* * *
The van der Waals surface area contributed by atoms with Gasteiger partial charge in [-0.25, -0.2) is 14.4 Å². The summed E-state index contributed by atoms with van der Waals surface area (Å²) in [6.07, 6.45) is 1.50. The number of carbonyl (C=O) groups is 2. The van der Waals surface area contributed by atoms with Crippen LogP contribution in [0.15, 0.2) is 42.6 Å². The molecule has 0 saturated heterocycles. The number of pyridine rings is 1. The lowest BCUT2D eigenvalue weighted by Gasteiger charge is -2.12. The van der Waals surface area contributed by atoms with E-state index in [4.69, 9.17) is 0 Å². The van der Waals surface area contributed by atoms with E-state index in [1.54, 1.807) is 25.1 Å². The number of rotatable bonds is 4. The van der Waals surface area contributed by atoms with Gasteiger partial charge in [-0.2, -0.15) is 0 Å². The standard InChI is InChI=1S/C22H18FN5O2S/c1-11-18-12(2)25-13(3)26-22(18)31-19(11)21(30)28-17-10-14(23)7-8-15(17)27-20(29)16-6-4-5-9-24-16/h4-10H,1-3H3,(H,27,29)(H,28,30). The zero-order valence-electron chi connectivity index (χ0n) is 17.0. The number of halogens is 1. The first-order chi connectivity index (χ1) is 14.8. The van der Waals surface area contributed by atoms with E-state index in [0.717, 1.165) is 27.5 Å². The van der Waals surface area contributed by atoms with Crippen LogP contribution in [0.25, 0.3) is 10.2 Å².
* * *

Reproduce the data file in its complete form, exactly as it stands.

The van der Waals surface area contributed by atoms with Gasteiger partial charge in [-0.25, -0.2) is 14.4 Å². The summed E-state index contributed by atoms with van der Waals surface area (Å²) in [6.07, 6.45) is 1.50. The number of carbonyl (C=O) groups is 2. The van der Waals surface area contributed by atoms with Crippen LogP contribution in [0.15, 0.2) is 42.6 Å². The molecule has 0 saturated heterocycles. The number of pyridine rings is 1. The lowest BCUT2D eigenvalue weighted by Gasteiger charge is -2.12. The van der Waals surface area contributed by atoms with E-state index in [4.69, 9.17) is 0 Å². The van der Waals surface area contributed by atoms with E-state index in [1.54, 1.807) is 25.1 Å². The number of rotatable bonds is 4. The van der Waals surface area contributed by atoms with Gasteiger partial charge in [-0.2, -0.15) is 0 Å². The standard InChI is InChI=1S/C22H18FN5O2S/c1-11-18-12(2)25-13(3)26-22(18)31-19(11)21(30)28-17-10-14(23)7-8-15(17)27-20(29)16-6-4-5-9-24-16/h4-10H,1-3H3,(H,27,29)(H,28,30). The zero-order valence-electron chi connectivity index (χ0n) is 17.0. The number of halogens is 1. The first-order chi connectivity index (χ1) is 14.8. The van der Waals surface area contributed by atoms with E-state index in [0.717, 1.165) is 27.5 Å². The van der Waals surface area contributed by atoms with Crippen LogP contribution in [0.25, 0.3) is 10.2 Å².